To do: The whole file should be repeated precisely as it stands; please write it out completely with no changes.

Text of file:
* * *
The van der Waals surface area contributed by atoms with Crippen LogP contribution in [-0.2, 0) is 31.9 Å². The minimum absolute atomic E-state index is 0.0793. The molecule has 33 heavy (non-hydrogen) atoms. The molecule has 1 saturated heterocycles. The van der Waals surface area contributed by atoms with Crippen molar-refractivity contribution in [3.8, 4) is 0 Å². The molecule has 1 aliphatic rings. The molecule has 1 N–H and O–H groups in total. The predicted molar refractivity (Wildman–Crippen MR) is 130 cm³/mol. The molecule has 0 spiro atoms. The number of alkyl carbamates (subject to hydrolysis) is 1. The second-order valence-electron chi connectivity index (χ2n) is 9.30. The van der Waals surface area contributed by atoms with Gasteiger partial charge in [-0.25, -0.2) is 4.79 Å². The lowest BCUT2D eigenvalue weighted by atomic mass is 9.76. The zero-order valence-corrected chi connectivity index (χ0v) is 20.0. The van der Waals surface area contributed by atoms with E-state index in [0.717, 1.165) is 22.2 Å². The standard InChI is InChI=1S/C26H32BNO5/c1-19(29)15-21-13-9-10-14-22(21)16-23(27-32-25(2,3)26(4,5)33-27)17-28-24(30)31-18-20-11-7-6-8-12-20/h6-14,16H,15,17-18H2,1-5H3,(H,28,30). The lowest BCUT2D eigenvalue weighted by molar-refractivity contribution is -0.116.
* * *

The van der Waals surface area contributed by atoms with Crippen LogP contribution in [-0.2, 0) is 31.9 Å². The minimum absolute atomic E-state index is 0.0793. The molecule has 33 heavy (non-hydrogen) atoms. The molecule has 1 saturated heterocycles. The van der Waals surface area contributed by atoms with Crippen molar-refractivity contribution in [3.8, 4) is 0 Å². The molecule has 1 aliphatic rings. The molecule has 1 N–H and O–H groups in total. The predicted molar refractivity (Wildman–Crippen MR) is 130 cm³/mol. The molecule has 0 spiro atoms. The number of alkyl carbamates (subject to hydrolysis) is 1. The second-order valence-electron chi connectivity index (χ2n) is 9.30. The van der Waals surface area contributed by atoms with Gasteiger partial charge in [-0.25, -0.2) is 4.79 Å². The lowest BCUT2D eigenvalue weighted by atomic mass is 9.76. The zero-order valence-corrected chi connectivity index (χ0v) is 20.0. The van der Waals surface area contributed by atoms with E-state index in [0.717, 1.165) is 22.2 Å². The standard InChI is InChI=1S/C26H32BNO5/c1-19(29)15-21-13-9-10-14-22(21)16-23(27-32-25(2,3)26(4,5)33-27)17-28-24(30)31-18-20-11-7-6-8-12-20/h6-14,16H,15,17-18H2,1-5H3,(H,28,30). The lowest BCUT2D eigenvalue weighted by molar-refractivity contribution is -0.116.